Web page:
Toward a Science of Social Character
International Forum of Psychoanalysis 11: (33-44), 2002
I came to Mexico to assist Erich Fromm in studying the social
character of Mexican campesinos and to be analyzed by him as a part of
my training at the Mexican Institute of Psychanalysis. Fromm
considered this study a way of increasing understanding of social
character and contributing to Mexico where in 1950 a group of
psychiatrists had invited him to found the institute. In particular, the
study sought to understand the roots of alcoholism and violence among
villagers who had received ejido land after the Mexican revolution of
1910-20. Fromm hoped to discover ways to treat these pathologies,
social as well as individual.
I won't try to summarize the findings, which were published in
Social Character in a Mexican Village. (1) We did discover that the
oppression of the past perpetrated by the hacienda system had formed
a passive and fatalistic male social character, vulnerable to alcoholism
and violence. We also learned that a combination of opportunity and
psychoanalytic understanding of unconscious fears of becoming
independent of irrational authority could strengthen the productiveness
and self esteem of young men from these families.
Social Character in a Mexican Village(1) also describes the method
of an interpretive questionnaire and how to analyze social character
from the responses. During the past 30 years, I have continued to use
and develop Fromm's methodology to study social character with a
particular focus on its relationship to technology and work. (2)(3)(4)
Social character is a difficult concept, particularly because it
crosses academic boundaries of psychology, sociology, anthropology and
economics. In this brief paper, I want to focus on three aspects of social
character that need to be clarified, if we are to fully develop a science
of social character. These are: the difference between individual and
social character; how social character changes; and how social
Character and Social Character
Fromm used Freud's character types as building blocks for his
theory of social character. However, Fromm left some confusion about
the difference between individual and social character. Let's start with
Freud's normal psychological types. He calls these, in a 1931 paper, (5)
"libidinal types," but in fact, he describes them more in terms of object
relations. Thus, Freud's erotic type who seeks loving relationships and is
vulnerable to dependency becomes Fromm's receptive type. Freud's
obsessive type (formerly the anal character) who is conservative and
cautious with a strong moral attitude becomes Fromm's hoarding type.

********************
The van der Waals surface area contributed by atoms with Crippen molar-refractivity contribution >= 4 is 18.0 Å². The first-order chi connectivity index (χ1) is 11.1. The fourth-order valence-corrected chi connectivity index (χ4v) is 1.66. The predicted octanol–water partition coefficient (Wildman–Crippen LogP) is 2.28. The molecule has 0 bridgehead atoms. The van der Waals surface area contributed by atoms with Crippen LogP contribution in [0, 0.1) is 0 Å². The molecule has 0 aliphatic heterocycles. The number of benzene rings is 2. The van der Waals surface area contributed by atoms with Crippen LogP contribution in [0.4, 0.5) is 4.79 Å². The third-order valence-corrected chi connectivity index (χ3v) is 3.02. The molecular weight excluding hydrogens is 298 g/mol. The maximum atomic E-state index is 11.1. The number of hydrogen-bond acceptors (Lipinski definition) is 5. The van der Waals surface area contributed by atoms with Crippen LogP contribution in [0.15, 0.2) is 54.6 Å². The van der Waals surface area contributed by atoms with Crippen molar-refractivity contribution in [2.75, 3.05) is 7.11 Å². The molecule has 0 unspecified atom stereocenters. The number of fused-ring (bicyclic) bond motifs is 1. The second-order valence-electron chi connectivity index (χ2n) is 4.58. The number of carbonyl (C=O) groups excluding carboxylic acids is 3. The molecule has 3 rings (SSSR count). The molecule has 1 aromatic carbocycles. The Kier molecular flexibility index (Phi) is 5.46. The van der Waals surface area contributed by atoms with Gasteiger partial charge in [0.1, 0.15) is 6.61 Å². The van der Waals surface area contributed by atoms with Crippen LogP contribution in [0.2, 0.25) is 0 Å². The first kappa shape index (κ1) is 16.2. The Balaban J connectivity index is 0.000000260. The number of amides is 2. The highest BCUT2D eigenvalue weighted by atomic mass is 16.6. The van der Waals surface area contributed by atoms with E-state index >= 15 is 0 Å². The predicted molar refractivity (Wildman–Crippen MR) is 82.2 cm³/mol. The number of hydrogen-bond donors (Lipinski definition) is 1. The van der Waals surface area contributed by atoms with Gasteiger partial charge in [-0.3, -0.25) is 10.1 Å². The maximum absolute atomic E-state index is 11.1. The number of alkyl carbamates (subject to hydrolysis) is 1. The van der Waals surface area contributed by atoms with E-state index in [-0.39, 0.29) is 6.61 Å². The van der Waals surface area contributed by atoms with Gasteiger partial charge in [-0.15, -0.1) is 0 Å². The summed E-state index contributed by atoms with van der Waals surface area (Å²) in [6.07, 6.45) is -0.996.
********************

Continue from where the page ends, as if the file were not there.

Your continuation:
And Freud's narcissist who is aggressive and innovative becomes
Fromm's exploitative type. None of Fromm's types contradict Freud's
descriptions. However, they do elaborate on them.
In Man For Himself (1947), Fromm (6) added three new elements
to Freud's normal typology, significantly enriching it. The most
important is the concept of productiveness, with roots in Spinoza's
conception of activeness in The Ethics. The degree of productiveness
which means active interest in work, knowledge and other people
modifies and transforms a character type. There is a major difference
between the obstinate and stingy unproductive obsessive personality
and the orderly, hardworking productive obsessive personality. (Fromm's
concept of the productive character is more problematic, an ideal for
human development rather than a type based on observation. For
further discussion see Maccoby, 1996. (7)) The second of Fromm's
contributions is the concept of the socio-political relationship, especially,
the authoritarian mode of relationship. The third contribution is a new
personality type posited by Fromm, the marketing character.
The confusion comes when social character is described solely in
terms of individual character. A peasant farmer and the bureaucrat may
both be moderately productive obsessive - hoarding characters, but
because their social contexts are different, their social characters are
also significantly different.
The dynamic values or emotional attitudes shared by a group, the
social character, can be understood as internalized culture, interacting
with individual character. The culture provides not only ideals but also
meanings of behavior. It allows different variations of a social
character, for example the obsessive bureaucrat and the helpful,
receptive bureaucrat. A crucial interaction has to do with the fit, or lack
of it, between individual character and culture. Some character types fit
better than others. Culture changes more slowly than the social
environment, and character changes even more slowly. A strong
individual character which meshes with the social character and is firmly
adapted to a culture will resist cultural change. This is particularly true
for people with moderate to low productiveness; change upsets
effective adaptation and causes them extreme anxiety and resentment.
People in this situation become vulnerable to leadership which promises
to reinstate the lost culture or provide a new one which reconnects their